What is more important is the error both Shiller and Siegel make in the economic theory that underlies there thinking about investing. 1) Both focus on a long term mean for P/E ratios as if it were an objective measure of value. 2) They assume that the market will revert to mean at some point, which shows that they see the process as random.
One of the most important advances in economic theory took place in the 1870’s with the marginal revolution. Stanley Jevons, Karl Menger and Leon Walras get credit for the revolution. Two insights came from marginal thinking: 1) consumers and producers don’t consider the total supply and demand of goods when valuing them, but only the next one that they intend to buy or sell, or the marginal supply and demand; 2) marginal valuation is subjective; there is no objective value for anything.
Shiller and Siegel have decided to completely ignore subjective valuation. That’s not surprising because mainstream finance has ignored it for decades and invented all kinds of objective measure of value for financial assets. Subjective value teaches that something is worth what people are willing to pay for it, nothing more or less. P/E ratios tell us what people are willing to pay for their next purchase of stocks, so there can be no such thing as over or undervalued stocks. Stocks are worth what people are willing to pay.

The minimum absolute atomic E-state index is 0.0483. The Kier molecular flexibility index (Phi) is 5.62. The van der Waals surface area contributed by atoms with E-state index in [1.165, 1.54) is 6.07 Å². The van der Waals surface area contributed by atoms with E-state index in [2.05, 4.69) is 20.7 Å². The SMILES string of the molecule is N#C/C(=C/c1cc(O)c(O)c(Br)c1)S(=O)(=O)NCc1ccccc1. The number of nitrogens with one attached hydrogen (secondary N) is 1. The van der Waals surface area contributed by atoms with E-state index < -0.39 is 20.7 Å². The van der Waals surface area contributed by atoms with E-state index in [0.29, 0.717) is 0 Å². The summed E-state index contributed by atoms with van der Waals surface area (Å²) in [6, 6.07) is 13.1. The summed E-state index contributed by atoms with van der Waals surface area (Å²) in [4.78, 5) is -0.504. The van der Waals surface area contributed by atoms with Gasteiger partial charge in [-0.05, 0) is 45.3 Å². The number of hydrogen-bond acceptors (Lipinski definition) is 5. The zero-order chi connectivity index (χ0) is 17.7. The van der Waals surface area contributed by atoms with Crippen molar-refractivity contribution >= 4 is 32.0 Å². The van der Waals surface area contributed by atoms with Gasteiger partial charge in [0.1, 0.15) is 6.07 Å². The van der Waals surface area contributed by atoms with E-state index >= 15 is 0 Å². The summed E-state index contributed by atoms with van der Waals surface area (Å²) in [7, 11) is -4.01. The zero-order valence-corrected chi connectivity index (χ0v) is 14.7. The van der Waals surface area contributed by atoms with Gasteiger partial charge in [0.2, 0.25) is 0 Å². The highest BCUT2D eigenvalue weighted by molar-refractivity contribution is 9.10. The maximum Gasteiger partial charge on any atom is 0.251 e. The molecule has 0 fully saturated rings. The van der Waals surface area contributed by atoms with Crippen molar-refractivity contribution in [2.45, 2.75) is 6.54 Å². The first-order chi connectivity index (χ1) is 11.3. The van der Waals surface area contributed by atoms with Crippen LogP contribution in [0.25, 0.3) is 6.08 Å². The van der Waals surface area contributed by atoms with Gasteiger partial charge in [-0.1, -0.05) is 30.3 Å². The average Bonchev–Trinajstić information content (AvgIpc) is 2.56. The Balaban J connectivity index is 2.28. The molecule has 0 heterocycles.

The more important signal that P/E sends is the risk tolerance of investors. Higher P/E ratios show that people are willing to tolerate more risk for the same assets. And guess what correlates highly with risk tolerance? The business cycle, of course! In the depths of a recession people can endure little risk, so P/E ratios collapse. As the storm recedes and investors come out of their tornado shelters, P/E ratios rise because investors sense a sunnier future.
The series reverts to mean not because it is a random event as mainstream finance assumes, but because it follows the business cycle. Without a sound business cycle theory, investors are left with simple tools like moving averages and reversion to mean as guides to investing. Those tools are better than nothing, but a better understanding of business cycles, as the Austrian business cycle theory provides, offers better guidance. Investors won’t be able to time changes in P/E ratios, or risk tolerance, to the exact month, but they will be in a better position to anticipate them.